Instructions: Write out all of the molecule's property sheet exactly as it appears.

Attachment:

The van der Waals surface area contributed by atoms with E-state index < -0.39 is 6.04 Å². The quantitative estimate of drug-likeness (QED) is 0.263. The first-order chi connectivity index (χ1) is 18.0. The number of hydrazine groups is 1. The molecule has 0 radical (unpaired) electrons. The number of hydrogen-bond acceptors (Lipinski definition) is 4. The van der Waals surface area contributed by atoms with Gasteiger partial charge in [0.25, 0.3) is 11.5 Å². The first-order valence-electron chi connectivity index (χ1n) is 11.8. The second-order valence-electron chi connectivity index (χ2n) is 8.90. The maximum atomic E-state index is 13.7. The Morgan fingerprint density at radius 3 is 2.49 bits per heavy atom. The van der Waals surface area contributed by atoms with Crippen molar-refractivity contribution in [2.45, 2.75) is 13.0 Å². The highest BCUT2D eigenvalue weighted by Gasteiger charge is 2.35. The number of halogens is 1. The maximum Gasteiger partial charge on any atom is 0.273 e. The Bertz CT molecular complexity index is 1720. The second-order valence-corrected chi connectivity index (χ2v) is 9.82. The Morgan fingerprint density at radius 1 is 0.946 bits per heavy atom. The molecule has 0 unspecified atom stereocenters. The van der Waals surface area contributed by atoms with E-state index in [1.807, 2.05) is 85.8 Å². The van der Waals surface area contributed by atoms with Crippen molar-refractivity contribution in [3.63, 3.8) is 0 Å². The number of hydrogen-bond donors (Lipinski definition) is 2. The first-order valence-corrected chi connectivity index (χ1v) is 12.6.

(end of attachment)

The van der Waals surface area contributed by atoms with E-state index < -0.39 is 6.04 Å². The quantitative estimate of drug-likeness (QED) is 0.263. The first-order chi connectivity index (χ1) is 18.0. The number of hydrazine groups is 1. The molecule has 0 radical (unpaired) electrons. The number of hydrogen-bond acceptors (Lipinski definition) is 4. The van der Waals surface area contributed by atoms with Gasteiger partial charge in [0.25, 0.3) is 11.5 Å². The first-order valence-electron chi connectivity index (χ1n) is 11.8. The second-order valence-electron chi connectivity index (χ2n) is 8.90. The maximum atomic E-state index is 13.7. The Morgan fingerprint density at radius 3 is 2.49 bits per heavy atom. The van der Waals surface area contributed by atoms with Crippen molar-refractivity contribution in [2.45, 2.75) is 13.0 Å². The highest BCUT2D eigenvalue weighted by Gasteiger charge is 2.35. The number of halogens is 1. The maximum Gasteiger partial charge on any atom is 0.273 e. The Bertz CT molecular complexity index is 1720. The second-order valence-corrected chi connectivity index (χ2v) is 9.82. The Morgan fingerprint density at radius 1 is 0.946 bits per heavy atom. The molecule has 0 unspecified atom stereocenters. The van der Waals surface area contributed by atoms with E-state index in [1.807, 2.05) is 85.8 Å². The van der Waals surface area contributed by atoms with Crippen molar-refractivity contribution in [3.63, 3.8) is 0 Å². The number of hydrogen-bond donors (Lipinski definition) is 2. The first-order valence-corrected chi connectivity index (χ1v) is 12.6.